SpaceX has fired “a number of employees” responsible for an open letter critical of the behavior of Chief Executive Officer Elon Musk, according to an internal memo, an unusual clash hinting at growing discord over the billionaire’s controversial comments.
The open letter called Musk’s behavior and tweets “a frequent source of distraction and embarrassment for us, particularly in recent weeks.” The document, which began circulating among staff in recent days, called on SpaceX leadership to condemn and distance itself from Musk’s “personal brand.”
SpaceX President Gwynne Shotwell said in the memo, which was seen by Bloomberg, that the company investigated the open letter and has terminated employees involved.
The situation “made employees feel uncomfortable, intimidated and bullied, and/or angry because the letter pressured them to sign onto something that did not reflect their views,” Shotwell said in the email. “We have too much critical work to accomplish and no need for this kind of overreaching activism.”
SpaceX didn’t immediately respond to a request for comment. The firings were reported earlier by the New York Times. A separate report from Reuters said at least five workers were fired.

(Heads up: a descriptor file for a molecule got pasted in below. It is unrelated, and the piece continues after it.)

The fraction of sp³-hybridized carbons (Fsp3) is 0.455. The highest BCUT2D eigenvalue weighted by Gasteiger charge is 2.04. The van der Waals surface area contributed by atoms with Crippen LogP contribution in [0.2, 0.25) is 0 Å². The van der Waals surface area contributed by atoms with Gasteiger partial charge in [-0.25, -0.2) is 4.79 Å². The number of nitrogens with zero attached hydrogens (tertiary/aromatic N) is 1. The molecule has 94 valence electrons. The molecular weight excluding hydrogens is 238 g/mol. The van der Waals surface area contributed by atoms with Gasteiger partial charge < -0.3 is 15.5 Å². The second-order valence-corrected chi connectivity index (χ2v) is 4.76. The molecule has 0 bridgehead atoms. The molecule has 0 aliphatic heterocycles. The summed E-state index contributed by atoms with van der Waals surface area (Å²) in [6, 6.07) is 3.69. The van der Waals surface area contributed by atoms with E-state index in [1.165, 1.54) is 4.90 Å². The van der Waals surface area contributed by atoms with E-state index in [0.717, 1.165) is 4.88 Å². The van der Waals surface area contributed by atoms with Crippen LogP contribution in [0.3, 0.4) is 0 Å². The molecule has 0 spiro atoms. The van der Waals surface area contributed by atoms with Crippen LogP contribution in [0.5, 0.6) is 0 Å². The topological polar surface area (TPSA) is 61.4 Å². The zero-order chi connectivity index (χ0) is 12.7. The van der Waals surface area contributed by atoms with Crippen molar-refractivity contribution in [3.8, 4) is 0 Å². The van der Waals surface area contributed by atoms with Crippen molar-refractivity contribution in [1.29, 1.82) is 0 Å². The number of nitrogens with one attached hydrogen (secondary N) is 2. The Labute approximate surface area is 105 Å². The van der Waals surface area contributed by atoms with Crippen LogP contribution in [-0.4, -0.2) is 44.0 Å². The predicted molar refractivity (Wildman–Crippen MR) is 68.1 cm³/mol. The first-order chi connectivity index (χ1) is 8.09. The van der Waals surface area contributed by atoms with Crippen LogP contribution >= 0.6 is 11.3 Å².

The upheaval is unusual for the rocket-launch and satellite-communications company, which Musk has maintained a tight grip over since founding it two decades ago. Space Exploration Technologies Corp., which has roughly 12,000 employees, serves private customers as well as government agencies including NASA.
Read More: Column: What Elon Musk Really Believes
Musk, also CEO of electric-vehicle maker Tesla Inc., regularly generates controversy, whether over his stances on overtly political topics, crass tweets or references to drug culture. Last month, Insider reported that SpaceX had paid an employee $250,000 to settle a claim she was sexually harassed by Musk in 2016. He has pushed back against the allegations, calling them “utterly untrue.”
Musk also is in a contentious process to acquire Twitter Inc. for $44 billion. He met with employees Thursday for the first time, where he said people should be allowed to say “pretty outrageous things” on the social-media platform.
—With assistance from Ed Ludlow.
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